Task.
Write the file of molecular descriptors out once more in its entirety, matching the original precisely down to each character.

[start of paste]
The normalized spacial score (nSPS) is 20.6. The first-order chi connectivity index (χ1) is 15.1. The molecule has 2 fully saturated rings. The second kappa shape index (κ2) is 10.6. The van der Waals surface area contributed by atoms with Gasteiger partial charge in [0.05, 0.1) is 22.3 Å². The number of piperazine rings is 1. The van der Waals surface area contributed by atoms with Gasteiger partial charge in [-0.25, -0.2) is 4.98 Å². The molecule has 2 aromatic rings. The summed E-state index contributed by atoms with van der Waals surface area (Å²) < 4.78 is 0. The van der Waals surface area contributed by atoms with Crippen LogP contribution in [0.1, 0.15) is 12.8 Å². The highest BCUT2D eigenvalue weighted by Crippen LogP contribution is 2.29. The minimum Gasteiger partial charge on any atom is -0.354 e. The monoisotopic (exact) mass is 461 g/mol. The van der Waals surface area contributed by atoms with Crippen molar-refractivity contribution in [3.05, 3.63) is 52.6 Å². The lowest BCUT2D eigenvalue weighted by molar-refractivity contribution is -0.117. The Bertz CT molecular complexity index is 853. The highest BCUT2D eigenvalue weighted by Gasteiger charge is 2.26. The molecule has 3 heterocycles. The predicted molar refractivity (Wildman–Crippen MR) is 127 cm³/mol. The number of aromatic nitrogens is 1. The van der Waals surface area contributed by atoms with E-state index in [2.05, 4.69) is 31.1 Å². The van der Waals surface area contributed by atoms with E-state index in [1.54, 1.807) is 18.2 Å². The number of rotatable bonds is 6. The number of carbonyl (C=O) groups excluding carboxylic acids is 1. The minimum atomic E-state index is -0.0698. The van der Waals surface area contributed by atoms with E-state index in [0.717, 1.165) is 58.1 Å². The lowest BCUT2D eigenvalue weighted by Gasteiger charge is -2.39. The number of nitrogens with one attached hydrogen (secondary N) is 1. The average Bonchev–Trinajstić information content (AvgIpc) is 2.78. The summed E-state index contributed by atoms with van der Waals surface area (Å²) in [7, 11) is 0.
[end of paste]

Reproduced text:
The normalized spacial score (nSPS) is 20.6. The first-order chi connectivity index (χ1) is 15.1. The molecule has 2 fully saturated rings. The second kappa shape index (κ2) is 10.6. The van der Waals surface area contributed by atoms with Gasteiger partial charge in [0.05, 0.1) is 22.3 Å². The number of piperazine rings is 1. The van der Waals surface area contributed by atoms with Gasteiger partial charge in [-0.25, -0.2) is 4.98 Å². The molecule has 2 aromatic rings. The summed E-state index contributed by atoms with van der Waals surface area (Å²) < 4.78 is 0. The van der Waals surface area contributed by atoms with Crippen LogP contribution in [0.1, 0.15) is 12.8 Å². The highest BCUT2D eigenvalue weighted by Crippen LogP contribution is 2.29. The minimum Gasteiger partial charge on any atom is -0.354 e. The monoisotopic (exact) mass is 461 g/mol. The van der Waals surface area contributed by atoms with Crippen molar-refractivity contribution in [3.05, 3.63) is 52.6 Å². The lowest BCUT2D eigenvalue weighted by molar-refractivity contribution is -0.117. The Bertz CT molecular complexity index is 853. The highest BCUT2D eigenvalue weighted by Gasteiger charge is 2.26. The molecule has 3 heterocycles. The predicted molar refractivity (Wildman–Crippen MR) is 127 cm³/mol. The number of aromatic nitrogens is 1. The van der Waals surface area contributed by atoms with E-state index in [2.05, 4.69) is 31.1 Å². The van der Waals surface area contributed by atoms with E-state index in [1.54, 1.807) is 18.2 Å². The number of rotatable bonds is 6. The number of carbonyl (C=O) groups excluding carboxylic acids is 1. The minimum atomic E-state index is -0.0698. The van der Waals surface area contributed by atoms with E-state index in [0.717, 1.165) is 58.1 Å². The lowest BCUT2D eigenvalue weighted by Gasteiger charge is -2.39. The number of nitrogens with one attached hydrogen (secondary N) is 1. The average Bonchev–Trinajstić information content (AvgIpc) is 2.78. The summed E-state index contributed by atoms with van der Waals surface area (Å²) in [7, 11) is 0.